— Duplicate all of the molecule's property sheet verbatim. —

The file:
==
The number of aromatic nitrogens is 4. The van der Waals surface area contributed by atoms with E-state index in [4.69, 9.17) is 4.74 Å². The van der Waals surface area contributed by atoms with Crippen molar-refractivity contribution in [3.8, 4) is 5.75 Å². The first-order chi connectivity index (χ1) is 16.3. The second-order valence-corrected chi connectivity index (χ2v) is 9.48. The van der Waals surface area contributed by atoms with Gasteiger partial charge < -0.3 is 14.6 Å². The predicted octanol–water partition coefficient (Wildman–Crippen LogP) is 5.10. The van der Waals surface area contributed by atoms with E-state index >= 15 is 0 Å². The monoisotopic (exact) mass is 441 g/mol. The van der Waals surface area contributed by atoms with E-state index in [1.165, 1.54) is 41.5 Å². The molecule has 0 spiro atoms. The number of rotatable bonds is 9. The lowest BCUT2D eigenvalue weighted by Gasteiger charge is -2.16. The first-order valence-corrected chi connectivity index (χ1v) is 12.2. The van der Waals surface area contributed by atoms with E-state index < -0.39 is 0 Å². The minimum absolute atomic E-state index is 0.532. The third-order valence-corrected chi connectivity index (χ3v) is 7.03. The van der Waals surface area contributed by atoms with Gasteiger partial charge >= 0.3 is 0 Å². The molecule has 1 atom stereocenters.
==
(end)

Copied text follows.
The number of aromatic nitrogens is 4. The van der Waals surface area contributed by atoms with E-state index in [4.69, 9.17) is 4.74 Å². The van der Waals surface area contributed by atoms with Crippen molar-refractivity contribution in [3.8, 4) is 5.75 Å². The first-order chi connectivity index (χ1) is 16.3. The second-order valence-corrected chi connectivity index (χ2v) is 9.48. The van der Waals surface area contributed by atoms with Gasteiger partial charge < -0.3 is 14.6 Å². The predicted octanol–water partition coefficient (Wildman–Crippen LogP) is 5.10. The van der Waals surface area contributed by atoms with E-state index >= 15 is 0 Å². The monoisotopic (exact) mass is 441 g/mol. The van der Waals surface area contributed by atoms with E-state index in [1.165, 1.54) is 41.5 Å². The molecule has 0 spiro atoms. The number of rotatable bonds is 9. The lowest BCUT2D eigenvalue weighted by Gasteiger charge is -2.16. The first-order valence-corrected chi connectivity index (χ1v) is 12.2. The van der Waals surface area contributed by atoms with E-state index < -0.39 is 0 Å². The minimum absolute atomic E-state index is 0.532. The third-order valence-corrected chi connectivity index (χ3v) is 7.03. The van der Waals surface area contributed by atoms with Gasteiger partial charge >= 0.3 is 0 Å². The molecule has 1 atom stereocenters.